N Metabolism

Leaf Urease Activity

Leaf urease activity was very responsive to Ni fertilization (Table 5). Sixteen out of 17 soybean cultivars grown under greenhouse had higher activity of this enzyme when fertilized with Ni, except for the eu3-a mutant, which is unable to codify urease activation protein. Under field conditions, only five genotypes (7200, 2728, 690, 791, and 1378) did not show increases on the activity of this enzyme following Ni fertilization. Average increments of urease activity were up to 1.9 times in the greenhouse and 1.1 times in the field (Table 5).


Table 5. Effects on the leaf N metabolism due to fertilization with 0.0 mg of Ni kg−1 (−Ni) and 0.5 mg of Ni kg−1 (+Ni) in 15 soybean genotypes and two near-isogenic lines (NILs, Eu3 and eu3-a) cultivated in greenhouse and field conditions.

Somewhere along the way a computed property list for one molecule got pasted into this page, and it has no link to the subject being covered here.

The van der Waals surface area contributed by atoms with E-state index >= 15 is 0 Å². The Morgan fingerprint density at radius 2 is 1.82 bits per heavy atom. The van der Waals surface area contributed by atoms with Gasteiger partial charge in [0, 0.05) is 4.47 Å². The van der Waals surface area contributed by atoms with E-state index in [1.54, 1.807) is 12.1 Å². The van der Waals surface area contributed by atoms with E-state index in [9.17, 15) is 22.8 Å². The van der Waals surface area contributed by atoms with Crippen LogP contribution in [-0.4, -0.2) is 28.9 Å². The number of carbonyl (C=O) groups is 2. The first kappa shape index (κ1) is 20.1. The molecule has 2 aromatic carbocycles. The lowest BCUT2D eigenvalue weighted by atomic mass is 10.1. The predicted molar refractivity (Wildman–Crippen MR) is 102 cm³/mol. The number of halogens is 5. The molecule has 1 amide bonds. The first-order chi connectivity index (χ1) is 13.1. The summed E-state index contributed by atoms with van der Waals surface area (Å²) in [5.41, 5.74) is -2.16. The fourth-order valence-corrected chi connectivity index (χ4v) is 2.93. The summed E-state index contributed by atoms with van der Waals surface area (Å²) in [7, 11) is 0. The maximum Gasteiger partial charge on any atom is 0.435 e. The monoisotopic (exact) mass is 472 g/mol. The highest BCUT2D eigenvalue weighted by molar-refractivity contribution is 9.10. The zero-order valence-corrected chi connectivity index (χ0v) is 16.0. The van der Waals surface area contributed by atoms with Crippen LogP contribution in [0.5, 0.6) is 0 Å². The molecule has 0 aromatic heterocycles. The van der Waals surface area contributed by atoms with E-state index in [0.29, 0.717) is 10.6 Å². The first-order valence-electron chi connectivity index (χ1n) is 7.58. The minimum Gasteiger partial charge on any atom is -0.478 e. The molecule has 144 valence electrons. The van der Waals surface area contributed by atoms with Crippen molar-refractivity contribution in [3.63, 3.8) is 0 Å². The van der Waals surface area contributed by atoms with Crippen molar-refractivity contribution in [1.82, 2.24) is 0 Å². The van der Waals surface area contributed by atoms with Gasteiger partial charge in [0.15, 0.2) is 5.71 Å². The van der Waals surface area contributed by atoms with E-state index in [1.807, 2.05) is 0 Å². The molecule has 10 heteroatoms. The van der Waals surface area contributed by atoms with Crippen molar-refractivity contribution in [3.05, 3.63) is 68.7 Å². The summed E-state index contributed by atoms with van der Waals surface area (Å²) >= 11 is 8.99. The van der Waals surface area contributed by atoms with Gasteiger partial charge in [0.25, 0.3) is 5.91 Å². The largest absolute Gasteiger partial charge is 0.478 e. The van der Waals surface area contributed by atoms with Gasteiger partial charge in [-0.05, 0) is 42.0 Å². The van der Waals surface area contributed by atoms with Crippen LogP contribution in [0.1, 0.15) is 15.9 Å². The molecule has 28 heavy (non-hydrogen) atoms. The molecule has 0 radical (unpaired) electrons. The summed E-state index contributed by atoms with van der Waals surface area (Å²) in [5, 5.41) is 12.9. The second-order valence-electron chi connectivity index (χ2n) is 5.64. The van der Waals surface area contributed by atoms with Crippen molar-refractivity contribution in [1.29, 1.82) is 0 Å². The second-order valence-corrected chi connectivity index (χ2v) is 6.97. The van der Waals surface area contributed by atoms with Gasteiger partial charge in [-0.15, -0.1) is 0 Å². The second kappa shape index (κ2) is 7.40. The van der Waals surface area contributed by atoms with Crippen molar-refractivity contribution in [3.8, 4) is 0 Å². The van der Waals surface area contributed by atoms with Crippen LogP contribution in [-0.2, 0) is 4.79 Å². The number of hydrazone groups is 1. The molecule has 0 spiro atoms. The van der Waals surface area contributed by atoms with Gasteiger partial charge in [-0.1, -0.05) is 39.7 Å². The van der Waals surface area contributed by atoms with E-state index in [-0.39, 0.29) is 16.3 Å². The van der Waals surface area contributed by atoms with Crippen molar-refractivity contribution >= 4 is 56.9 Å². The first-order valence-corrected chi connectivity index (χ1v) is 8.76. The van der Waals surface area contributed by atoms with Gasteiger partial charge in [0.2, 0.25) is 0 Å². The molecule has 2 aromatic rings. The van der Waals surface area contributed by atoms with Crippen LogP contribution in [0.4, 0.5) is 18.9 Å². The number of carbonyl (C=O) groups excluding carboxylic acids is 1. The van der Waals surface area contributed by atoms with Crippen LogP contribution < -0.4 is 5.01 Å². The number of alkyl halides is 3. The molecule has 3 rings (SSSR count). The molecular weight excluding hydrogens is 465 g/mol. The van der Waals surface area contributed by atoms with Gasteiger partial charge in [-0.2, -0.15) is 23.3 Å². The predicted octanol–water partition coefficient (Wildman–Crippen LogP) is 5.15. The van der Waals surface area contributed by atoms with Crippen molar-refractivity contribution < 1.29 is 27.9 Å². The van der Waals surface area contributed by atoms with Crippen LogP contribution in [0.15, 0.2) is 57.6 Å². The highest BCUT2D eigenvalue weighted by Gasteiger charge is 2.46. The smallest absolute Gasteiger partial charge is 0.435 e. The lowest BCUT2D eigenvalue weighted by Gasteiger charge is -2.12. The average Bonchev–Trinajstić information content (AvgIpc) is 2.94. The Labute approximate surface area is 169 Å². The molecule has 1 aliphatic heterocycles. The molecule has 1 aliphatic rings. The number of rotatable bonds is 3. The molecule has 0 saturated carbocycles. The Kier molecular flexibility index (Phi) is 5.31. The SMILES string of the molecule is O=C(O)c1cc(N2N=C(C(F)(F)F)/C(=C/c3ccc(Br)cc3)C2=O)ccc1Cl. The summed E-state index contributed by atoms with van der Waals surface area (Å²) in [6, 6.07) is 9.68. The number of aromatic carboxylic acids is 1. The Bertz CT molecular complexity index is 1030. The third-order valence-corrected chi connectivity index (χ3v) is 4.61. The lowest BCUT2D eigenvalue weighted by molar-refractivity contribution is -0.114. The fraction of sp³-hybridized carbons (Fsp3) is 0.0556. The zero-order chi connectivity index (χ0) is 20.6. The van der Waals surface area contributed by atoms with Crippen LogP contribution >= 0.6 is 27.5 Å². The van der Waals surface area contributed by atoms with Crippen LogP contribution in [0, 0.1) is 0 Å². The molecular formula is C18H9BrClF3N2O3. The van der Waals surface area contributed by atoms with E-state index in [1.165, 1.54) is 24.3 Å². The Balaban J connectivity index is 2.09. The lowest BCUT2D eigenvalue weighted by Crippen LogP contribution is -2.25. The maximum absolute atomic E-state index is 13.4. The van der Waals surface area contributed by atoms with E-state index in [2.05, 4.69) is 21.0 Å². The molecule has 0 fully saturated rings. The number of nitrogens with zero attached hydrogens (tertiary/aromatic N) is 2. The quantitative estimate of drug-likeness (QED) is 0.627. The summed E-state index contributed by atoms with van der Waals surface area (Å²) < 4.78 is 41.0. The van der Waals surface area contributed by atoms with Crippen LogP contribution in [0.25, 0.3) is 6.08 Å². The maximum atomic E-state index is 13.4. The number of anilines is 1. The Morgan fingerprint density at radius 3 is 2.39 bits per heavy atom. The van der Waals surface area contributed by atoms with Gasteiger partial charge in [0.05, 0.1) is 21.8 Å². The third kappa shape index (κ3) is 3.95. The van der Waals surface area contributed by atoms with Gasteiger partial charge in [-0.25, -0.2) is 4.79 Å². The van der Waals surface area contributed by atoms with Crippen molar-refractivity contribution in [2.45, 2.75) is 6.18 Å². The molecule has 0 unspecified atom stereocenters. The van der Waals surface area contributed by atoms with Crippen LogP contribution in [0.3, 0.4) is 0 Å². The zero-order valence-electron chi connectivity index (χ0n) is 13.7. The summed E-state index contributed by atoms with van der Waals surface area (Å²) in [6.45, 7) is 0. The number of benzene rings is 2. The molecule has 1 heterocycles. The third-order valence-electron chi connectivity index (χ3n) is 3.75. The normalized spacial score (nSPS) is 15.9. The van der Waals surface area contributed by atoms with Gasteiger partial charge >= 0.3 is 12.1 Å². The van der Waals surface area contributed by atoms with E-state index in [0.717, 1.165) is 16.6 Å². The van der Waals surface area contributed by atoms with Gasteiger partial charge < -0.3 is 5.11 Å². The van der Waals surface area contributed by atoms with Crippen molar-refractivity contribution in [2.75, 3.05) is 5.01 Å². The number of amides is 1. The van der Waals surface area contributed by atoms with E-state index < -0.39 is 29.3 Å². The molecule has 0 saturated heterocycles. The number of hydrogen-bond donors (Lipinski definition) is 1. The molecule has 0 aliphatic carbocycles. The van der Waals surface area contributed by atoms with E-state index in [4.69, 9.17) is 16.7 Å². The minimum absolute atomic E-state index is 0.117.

Leaf Ureide Concentration

Nickel fertilization positively affected the synthesis of total ureides (allantoin and allantoic acid), which are the main way of exporting N fixed by nodules to other soybean plant tissues (Table 5). Nickel fertilization in the greenhouse-grown soybean promoted increases in ureide concentration for all 17 genotypes, with an average increment of 1.3 times. For field-grown soybean, only four (6510, 2158, 6215, and 2737) out of the 15 genotypes had higher ureide concentration in response to Ni fertilization, with average increments of 1.8 times in leaf ureide concentration (Table 5).

Leaf Ammonia Concentration

As ammonia is a product from urea hydrolysis, its leaf concentration was also very responsive to Ni fertilization, indicating, thus, that this micronutrient improved N assimilation in plants (Table 5). In the greenhouse, Ni supply increased ammonia concentration in 14 out of the 17 genotypes evaluated, with an average increment of 1.9 times. Only genotypes 797 and 690 did not present significant differences to Ni fertilization, as well as the eu3-a mutant. Under field conditions, exactly the same genotypes responded to Ni fertilization, with an average increase in ammonia concentration of 1.4 times (Table 5).